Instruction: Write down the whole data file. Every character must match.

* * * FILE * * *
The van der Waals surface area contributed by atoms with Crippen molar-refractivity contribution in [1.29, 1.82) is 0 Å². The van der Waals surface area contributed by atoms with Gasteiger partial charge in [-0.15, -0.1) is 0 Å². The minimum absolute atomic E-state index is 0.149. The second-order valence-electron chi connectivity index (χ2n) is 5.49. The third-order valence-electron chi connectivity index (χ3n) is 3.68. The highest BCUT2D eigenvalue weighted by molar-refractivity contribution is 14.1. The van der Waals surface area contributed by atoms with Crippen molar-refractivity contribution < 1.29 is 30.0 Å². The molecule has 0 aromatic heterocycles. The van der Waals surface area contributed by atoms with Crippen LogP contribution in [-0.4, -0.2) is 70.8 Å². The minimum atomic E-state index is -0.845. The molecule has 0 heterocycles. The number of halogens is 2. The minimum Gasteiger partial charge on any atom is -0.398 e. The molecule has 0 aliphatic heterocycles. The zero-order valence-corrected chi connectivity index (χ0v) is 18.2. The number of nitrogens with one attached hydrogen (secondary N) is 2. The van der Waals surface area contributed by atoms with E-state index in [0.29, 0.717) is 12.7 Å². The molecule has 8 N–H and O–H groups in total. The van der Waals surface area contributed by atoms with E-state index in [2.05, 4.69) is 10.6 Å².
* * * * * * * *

The van der Waals surface area contributed by atoms with Crippen molar-refractivity contribution in [1.29, 1.82) is 0 Å². The van der Waals surface area contributed by atoms with Gasteiger partial charge in [-0.15, -0.1) is 0 Å². The minimum absolute atomic E-state index is 0.149. The second-order valence-electron chi connectivity index (χ2n) is 5.49. The third-order valence-electron chi connectivity index (χ3n) is 3.68. The highest BCUT2D eigenvalue weighted by molar-refractivity contribution is 14.1. The van der Waals surface area contributed by atoms with Crippen molar-refractivity contribution < 1.29 is 30.0 Å². The molecule has 0 aromatic heterocycles. The van der Waals surface area contributed by atoms with Crippen LogP contribution in [-0.4, -0.2) is 70.8 Å². The minimum atomic E-state index is -0.845. The molecule has 0 heterocycles. The number of halogens is 2. The minimum Gasteiger partial charge on any atom is -0.398 e. The molecule has 0 aliphatic heterocycles. The zero-order valence-corrected chi connectivity index (χ0v) is 18.2. The number of nitrogens with one attached hydrogen (secondary N) is 2. The van der Waals surface area contributed by atoms with E-state index in [0.29, 0.717) is 12.7 Å². The molecule has 8 N–H and O–H groups in total. The van der Waals surface area contributed by atoms with E-state index in [2.05, 4.69) is 10.6 Å².